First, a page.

doi:10.1038/nature09609
PMCID: PMC3320515  PMID: 21124317
4.  Widespread Dysregulation of MiRNAs by MYCN Amplification and Chromosomal Imbalances in Neuroblastoma: Association of miRNA Expression with Survival 
PLoS ONE  2009;4(11):e7850.
MiRNAs regulate gene expression at a post-transcriptional level and their dysregulation can play major roles in the pathogenesis of many different forms of cancer, including neuroblastoma, an often fatal paediatric cancer originating from precursor cells of the sympathetic nervous system. We have analyzed a set of neuroblastoma (n = 145) that is broadly representative of the genetic subtypes of this disease for miRNA expression (430 loci by stem-loop RT qPCR) and for DNA copy number alterations (array CGH) to assess miRNA involvement in disease pathogenesis. The tumors were stratified and then randomly split into a training set (n = 96) and a validation set (n = 49) for data analysis. Thirty-seven miRNAs were significantly over- or under-expressed in MYCN amplified tumors relative to MYCN single copy tumors, indicating a potential role for the MYCN transcription factor in either the direct or indirect dysregulation of these loci. In addition, we also determined that there was a highly significant correlation between miRNA expression levels and DNA copy number, indicating a role for large-scale genomic imbalances in the dysregulation of miRNA expression. In order to directly assess whether miRNA expression was predictive of clinical outcome, we used the Random Forest classifier to identify miRNAs that were most significantly associated with poor overall patient survival and developed a 15 miRNA signature that was predictive of overall survival with 72.7% sensitivity and 86.5% specificity in the validation set of tumors. We conclude that there is widespread dysregulation of miRNA expression in neuroblastoma tumors caused by both over-expression of the MYCN transcription factor and by large-scale chromosomal imbalances. MiRNA expression patterns are also predicative of clinical outcome, highlighting the potential for miRNA mediated diagnostics and therapeutics.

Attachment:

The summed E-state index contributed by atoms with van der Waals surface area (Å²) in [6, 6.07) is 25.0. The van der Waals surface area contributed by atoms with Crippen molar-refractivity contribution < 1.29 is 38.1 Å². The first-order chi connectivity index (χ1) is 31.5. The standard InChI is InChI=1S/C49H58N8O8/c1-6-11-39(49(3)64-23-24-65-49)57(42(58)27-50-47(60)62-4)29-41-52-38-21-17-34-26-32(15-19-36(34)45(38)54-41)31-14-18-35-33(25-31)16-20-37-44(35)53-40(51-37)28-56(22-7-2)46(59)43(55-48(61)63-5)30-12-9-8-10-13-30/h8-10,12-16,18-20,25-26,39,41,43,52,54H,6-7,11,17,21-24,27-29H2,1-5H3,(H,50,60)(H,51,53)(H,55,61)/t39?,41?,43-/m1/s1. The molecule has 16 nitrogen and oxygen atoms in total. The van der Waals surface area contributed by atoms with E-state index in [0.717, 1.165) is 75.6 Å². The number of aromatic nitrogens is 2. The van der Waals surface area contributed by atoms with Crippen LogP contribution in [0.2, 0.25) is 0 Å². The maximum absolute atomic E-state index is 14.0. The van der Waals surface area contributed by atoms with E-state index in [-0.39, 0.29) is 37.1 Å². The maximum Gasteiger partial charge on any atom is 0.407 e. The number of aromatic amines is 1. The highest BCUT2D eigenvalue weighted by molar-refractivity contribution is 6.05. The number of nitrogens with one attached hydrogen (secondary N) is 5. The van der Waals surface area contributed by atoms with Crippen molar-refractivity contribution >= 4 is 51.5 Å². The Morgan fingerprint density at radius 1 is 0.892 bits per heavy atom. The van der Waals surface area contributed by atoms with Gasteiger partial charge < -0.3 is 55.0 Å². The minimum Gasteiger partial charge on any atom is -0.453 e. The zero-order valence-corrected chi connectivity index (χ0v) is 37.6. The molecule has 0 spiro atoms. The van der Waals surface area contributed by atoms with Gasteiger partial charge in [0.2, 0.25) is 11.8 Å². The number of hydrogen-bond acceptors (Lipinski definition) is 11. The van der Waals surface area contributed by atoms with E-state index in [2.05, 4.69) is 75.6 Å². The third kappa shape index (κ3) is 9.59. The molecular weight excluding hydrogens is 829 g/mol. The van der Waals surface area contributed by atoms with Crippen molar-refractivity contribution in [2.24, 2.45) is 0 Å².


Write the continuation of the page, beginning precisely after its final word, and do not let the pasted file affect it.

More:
doi:10.1371/journal.pone.0007850
PMCID: PMC2773120  PMID: 19924232
5.  Copy number variation at 1q21.1 associated with neuroblastoma 
Nature  2009;459(7249):987-991.
Common copy number variations (CNVs) represent a significant source of genetic diversity, yet their influence on phenotypic variability, including disease susceptibility, remains poorly understood. To address this problem in cancer, we performed a genome-wide association study (GWAS) of CNVs in the childhood cancer neuroblastoma, a disease where SNP variations are known to influence susceptibility1,2. We first genotyped 846 Caucasian neuroblastoma patients and 803 healthy Caucasian controls at 550,000 single nucleotide polymorphisms, and performed a CNV-based test for association. We then replicated significant observations in two independent sample sets comprised of a total of 595 cases and 3,357 controls. We identified a common CNV at 1q21.1 associated with neuroblastoma in the discovery set, which was confirmed in both replication sets (Pcombined = 2.97 × 10−17; OR = 2.49, 95% CI: 2.02 to 3.05). This CNV was validated by quantitative PCR, fluorescent in situ hybridization, and analysis of matched tumor specimens, and was shown to be heritable in an independent set of 713 cancer-free trios. We identified a novel transcript within the CNV which showed high sequence similarity to several “Neuroblastoma breakpoint family” (NBPF) genes3,4 and represents a new member of this gene family (NBPFX). This transcript was preferentially expressed in fetal brain and fetal sympathetic nervous tissues, and expression level was strictly correlated with CNV state in neuroblastoma cells. These data demonstrate that inherited copy number variation at 1q21.1 is associated with neuroblastoma and implicate a novel NBPF gene in early tumorigenesis of this childhood cancer.
doi:10.1038/nature08035
PMCID: PMC2755253  PMID: 19536264

Results 1-5 (5)